Managing Office 365 (or Microsoft 365) can sometimes be a bit daunting for schools and small businesses.

If you’re looking for help – you’ve found the right solution… Us!

Outsourcing the management of Microsoft 365 to a managed service provider like us can provide a number of benefits for your school.

Firstly, we can help ensure that your school’s Microsoft 365 environment is secure and compliant with any relevant regulations. This can include implementing multi-factor authentication, setting up data loss prevention policies, and monitoring for suspicious activity.

Secondly, we can provide ongoing technical support for your staff. This can include troubleshooting issues, providing training on how to use various features of Microsoft 365 and assisting with migrations to new versions of the software.

Thirdly, we can help your school to maximize the value of its Microsoft 365 investment by providing expertise on how to use the various tools and services included in the suite. This can include advice on how to use Microsoft Teams or how to use SharePoint for document management.

Finally, outsourcing the management of Microsoft 365 can free up the school’s staff to focus on other important tasks, like teaching and learning.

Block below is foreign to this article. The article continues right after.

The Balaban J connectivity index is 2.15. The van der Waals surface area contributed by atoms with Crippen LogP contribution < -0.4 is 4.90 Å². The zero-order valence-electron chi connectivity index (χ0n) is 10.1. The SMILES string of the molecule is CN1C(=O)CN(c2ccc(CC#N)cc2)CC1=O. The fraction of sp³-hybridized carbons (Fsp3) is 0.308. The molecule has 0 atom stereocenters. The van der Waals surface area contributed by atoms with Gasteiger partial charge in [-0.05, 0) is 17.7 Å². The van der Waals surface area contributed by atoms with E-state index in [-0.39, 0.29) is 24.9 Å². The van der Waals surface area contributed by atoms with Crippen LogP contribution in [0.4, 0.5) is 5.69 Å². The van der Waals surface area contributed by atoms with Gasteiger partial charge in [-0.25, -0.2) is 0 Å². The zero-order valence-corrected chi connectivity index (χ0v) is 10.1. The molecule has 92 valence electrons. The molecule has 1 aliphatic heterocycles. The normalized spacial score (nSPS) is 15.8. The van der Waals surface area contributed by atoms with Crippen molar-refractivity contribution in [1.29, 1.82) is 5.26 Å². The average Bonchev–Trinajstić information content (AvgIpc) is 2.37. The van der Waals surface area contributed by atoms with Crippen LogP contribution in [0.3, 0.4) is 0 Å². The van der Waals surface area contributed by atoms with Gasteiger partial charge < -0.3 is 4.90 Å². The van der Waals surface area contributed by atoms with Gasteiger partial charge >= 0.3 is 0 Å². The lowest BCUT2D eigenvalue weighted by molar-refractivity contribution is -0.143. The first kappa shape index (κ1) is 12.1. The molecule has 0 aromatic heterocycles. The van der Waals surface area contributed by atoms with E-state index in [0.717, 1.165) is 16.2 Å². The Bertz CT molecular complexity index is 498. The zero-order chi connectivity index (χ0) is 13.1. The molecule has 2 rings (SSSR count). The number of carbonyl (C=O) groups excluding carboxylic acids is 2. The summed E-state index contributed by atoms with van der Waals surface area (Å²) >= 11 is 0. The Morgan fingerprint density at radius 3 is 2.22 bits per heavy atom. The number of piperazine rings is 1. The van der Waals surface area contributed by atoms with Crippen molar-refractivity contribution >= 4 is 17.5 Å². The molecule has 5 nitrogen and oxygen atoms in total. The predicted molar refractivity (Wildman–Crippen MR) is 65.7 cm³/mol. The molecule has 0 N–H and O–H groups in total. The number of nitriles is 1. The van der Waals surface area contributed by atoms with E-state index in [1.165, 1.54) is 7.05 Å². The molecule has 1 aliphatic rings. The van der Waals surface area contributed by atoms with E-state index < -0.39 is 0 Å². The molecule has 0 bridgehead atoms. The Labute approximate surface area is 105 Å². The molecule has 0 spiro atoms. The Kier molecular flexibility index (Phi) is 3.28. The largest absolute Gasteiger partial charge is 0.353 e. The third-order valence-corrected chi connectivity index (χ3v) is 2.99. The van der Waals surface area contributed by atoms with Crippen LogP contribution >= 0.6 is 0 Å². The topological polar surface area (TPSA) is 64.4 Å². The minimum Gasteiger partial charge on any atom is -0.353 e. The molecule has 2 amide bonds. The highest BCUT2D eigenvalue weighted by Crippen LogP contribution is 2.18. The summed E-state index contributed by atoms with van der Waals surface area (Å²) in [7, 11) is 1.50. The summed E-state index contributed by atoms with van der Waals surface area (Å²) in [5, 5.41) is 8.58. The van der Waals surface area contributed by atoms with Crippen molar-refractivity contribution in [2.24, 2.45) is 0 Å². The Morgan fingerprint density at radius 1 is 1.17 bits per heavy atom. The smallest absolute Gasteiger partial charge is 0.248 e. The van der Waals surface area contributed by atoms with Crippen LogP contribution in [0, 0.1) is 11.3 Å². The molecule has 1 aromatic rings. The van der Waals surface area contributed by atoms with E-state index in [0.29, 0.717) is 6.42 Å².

Some the services we provide are listed below:

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Email Migration

  • Migration to O365
  • Training
  • Support

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Mail Flow Rules

  • Reduce Spam
  • Suspicious Email Banner Warnings
  • External Email Banner Message
  • Retention Policies

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  • MFA Setup
  • Anti-Malware
  • Phishing Protection
  • Ransomware Protection
  • Phishing Simulation
  • Encryption
  • Data Loss Prevention (DLP)
  • NCSC Mailcheck Management
  • Break Glass Accounts with MFA

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  • Microsoft DO NOT backup your data *
  • Our Secure Backups include:
    • eMail
    • Teams
    • OneDrive
    • Sharepoint
    • Calendars

Frequently Asked Questions

MFA stands for Multi-Factor Authentication, which is a security process that requires more than one method of authentication from independent categories of authentication methods to grant access to a system or application. This adds an extra layer of security to ensure that the person accessing the system is who they claim to be. Examples of MFA include combining a password with a fingerprint or a security token.

Here’s a great video from Jordan M. Schroeder – a Chief Information Security Officer who has led information security programmes for public and private sector organisations in the US, Canada and the UK.

Multi-Factor Authentication (MFA) is an important security measure that can help protect your Office 365 account from unauthorised access. MFA requires users to provide a second form of verification, in addition to their password, to confirm their identity. This helps to ensure that only authorised users can access your account, even if someone else has your password. It may be a bit annoying, but it is a small inconvenience compared to the potential risks of not having it.